Tesla video games, Mercedes TV: do touch screens make driving more dangerous?

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According to New York Times, NHTSA is investigating whether a recent update from Tesla that allows video games to be played on its center touchscreens while a car is in motion compromises safety. Shortly after Vince Patton of Oswego, Ont. Bought a Model 3 last summer, he saw a video on YouTube demonstrating how 3 video games can be played on his car’s touchscreen while driving. . “I thought it couldn’t be right,” he says.

He tried it out in a parking lot and was able to play a game of solitaire on his Model 3’s touchscreen while it was in motion. “I only did it for about five seconds and then I turned it off,” he says. “I am amazed. To me, it just seems inherently dangerous. Jonathan Adkins, executive director of the Governors Highway Safety Association, which coordinates the state’s efforts to promote safe driving, told the New York Times, “It’s a big concern if he’s playing in the driver’s view, that’s for sure. Tesla, as usual, refuses to respond to any press inquiries at any time on any subject. At this time, Tesla has taken no action to prevent video games from being played while a car is in motion. Is there a substantial difference between texting while driving and playing solitaire while driving?

A warning will be displayed on the touchscreen before the game starts and will read: “Solitaire is a game for everyone, but playing while the car is in motion is for passengers only.” A button asks for confirmation that the player is a passenger, but the driver can play just by pressing that button. The NHTSA has issued guidelines telling automakers that any in-car entertainment device should be designed so that the driver cannot use them “to perform side tasks that are inherently distracting while driving.”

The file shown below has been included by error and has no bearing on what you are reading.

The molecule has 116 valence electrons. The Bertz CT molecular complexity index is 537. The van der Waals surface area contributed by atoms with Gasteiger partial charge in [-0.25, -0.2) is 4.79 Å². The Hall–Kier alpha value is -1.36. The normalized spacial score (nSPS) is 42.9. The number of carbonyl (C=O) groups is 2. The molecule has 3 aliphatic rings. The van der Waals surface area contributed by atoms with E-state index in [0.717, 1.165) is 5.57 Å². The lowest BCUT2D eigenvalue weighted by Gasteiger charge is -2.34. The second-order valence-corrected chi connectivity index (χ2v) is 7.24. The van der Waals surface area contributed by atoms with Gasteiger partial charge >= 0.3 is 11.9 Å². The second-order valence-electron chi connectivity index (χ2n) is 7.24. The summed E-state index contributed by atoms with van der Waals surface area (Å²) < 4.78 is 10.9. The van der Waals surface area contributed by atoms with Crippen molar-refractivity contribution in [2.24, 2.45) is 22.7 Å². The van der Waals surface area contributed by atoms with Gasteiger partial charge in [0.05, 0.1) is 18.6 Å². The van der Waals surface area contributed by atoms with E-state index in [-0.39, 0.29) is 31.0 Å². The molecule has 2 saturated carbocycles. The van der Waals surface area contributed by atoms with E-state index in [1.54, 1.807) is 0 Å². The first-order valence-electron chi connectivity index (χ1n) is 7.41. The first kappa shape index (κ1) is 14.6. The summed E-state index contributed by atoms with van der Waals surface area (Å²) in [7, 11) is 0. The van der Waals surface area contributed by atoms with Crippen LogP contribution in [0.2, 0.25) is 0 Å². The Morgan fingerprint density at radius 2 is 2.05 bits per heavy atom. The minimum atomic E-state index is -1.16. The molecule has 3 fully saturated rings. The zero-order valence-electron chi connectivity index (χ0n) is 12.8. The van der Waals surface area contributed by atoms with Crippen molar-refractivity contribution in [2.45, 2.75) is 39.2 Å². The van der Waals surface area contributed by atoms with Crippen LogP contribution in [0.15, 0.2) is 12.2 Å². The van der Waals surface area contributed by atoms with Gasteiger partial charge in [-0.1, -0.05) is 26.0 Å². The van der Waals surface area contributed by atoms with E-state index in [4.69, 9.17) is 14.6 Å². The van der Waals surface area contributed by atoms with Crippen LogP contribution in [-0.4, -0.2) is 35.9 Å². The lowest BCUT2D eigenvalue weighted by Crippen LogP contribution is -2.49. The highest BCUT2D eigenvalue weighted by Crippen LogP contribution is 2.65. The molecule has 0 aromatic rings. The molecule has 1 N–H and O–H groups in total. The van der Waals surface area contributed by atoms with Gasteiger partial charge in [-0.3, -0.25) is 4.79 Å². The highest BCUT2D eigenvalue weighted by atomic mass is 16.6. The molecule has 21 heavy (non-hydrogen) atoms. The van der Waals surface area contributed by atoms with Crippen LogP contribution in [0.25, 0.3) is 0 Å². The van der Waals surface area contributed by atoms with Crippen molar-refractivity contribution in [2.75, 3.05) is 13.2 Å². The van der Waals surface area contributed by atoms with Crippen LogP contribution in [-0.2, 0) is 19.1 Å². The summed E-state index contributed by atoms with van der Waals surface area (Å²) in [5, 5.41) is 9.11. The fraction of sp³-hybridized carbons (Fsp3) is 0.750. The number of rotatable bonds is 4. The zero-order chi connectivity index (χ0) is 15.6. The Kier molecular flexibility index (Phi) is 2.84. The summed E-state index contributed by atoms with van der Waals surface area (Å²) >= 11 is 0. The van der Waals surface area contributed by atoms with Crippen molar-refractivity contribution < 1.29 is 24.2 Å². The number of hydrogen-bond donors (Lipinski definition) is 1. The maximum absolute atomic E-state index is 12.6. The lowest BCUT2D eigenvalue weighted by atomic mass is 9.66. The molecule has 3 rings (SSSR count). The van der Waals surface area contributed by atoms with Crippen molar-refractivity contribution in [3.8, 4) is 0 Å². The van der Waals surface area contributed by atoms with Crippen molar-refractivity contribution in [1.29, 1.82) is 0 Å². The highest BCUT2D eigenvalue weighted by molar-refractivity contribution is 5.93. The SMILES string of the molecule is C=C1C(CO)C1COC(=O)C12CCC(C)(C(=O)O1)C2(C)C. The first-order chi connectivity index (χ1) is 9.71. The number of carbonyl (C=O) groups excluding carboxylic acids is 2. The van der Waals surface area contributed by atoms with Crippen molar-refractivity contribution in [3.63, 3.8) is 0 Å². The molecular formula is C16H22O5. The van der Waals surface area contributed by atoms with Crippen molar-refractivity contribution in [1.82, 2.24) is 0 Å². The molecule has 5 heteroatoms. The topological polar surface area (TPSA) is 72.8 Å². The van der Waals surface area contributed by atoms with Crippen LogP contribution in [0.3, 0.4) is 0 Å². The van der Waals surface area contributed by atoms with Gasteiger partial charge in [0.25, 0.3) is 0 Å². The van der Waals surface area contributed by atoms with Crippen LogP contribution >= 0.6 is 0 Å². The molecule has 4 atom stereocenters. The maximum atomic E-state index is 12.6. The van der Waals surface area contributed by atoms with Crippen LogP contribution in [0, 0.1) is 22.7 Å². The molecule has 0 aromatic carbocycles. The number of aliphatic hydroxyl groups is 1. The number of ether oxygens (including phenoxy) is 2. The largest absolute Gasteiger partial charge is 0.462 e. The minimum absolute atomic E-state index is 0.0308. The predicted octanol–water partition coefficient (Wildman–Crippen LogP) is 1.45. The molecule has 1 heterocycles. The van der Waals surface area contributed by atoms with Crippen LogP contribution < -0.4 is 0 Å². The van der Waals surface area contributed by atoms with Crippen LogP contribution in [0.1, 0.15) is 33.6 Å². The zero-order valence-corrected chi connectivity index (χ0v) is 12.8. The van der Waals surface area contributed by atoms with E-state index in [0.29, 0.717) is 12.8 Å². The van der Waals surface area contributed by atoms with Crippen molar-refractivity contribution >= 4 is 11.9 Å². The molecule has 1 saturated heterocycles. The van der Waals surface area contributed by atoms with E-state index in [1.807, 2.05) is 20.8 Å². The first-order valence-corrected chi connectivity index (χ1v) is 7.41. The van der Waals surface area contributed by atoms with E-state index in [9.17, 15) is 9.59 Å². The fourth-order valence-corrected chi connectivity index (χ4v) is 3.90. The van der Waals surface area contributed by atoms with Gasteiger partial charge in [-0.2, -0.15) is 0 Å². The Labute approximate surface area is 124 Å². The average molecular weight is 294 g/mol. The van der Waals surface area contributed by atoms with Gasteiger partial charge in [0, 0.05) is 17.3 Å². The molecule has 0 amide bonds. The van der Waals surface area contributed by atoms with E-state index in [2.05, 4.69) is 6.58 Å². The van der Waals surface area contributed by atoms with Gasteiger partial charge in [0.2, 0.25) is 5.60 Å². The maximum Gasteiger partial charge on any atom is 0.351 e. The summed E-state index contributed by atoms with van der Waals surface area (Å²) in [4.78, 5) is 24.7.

Four years ago, after investigating a fatal autopilot crash, the National Transportation Safety Board recommended Tesla add an infrared camera to improve driver surveillance, but the company did not. “It’s incredibly frustrating,” says Jennifer Homendy, president of the NTSB. “We’re trying to warn the public and say to Tesla, ‘Hey, you need to put on some protective measures. But they didn’t. In light of Tesla’s constant insistence that she goes out of her way to make her cars as safe as possible, her behavior in the real world calls into question Elon Musk having a pig’s face. This certainly seems to be the case with foreigners.

Driver inattention is deadly

Driver inattention is officially cited as the cause of around 10 percent of road deaths, said Steve Kiefer, a senior executive at General Motors who also heads a foundation dedicated to fighting distraction driving. He and other safety experts believe the real figure is much higher, as crash investigations often overlook distraction while citing other causes such as reckless driving. “I think the number is closer to 50 percent,” Mr. Kiefer said. The Kiefer Foundation is dedicated to his son, Mitchel, who was killed in 2016 when a distracted driver crashed his car into a Michigan freeway.

Preventing such distracted driving is one of the main reasons that semi-autonomous automatic driving assistance systems (ADAS) are appearing on more and more cars. Write for AutoblogByron Hurd says, “Advanced driver assistance systems conspicuously give us less to actively monitor, effectively freeing our attention. But why?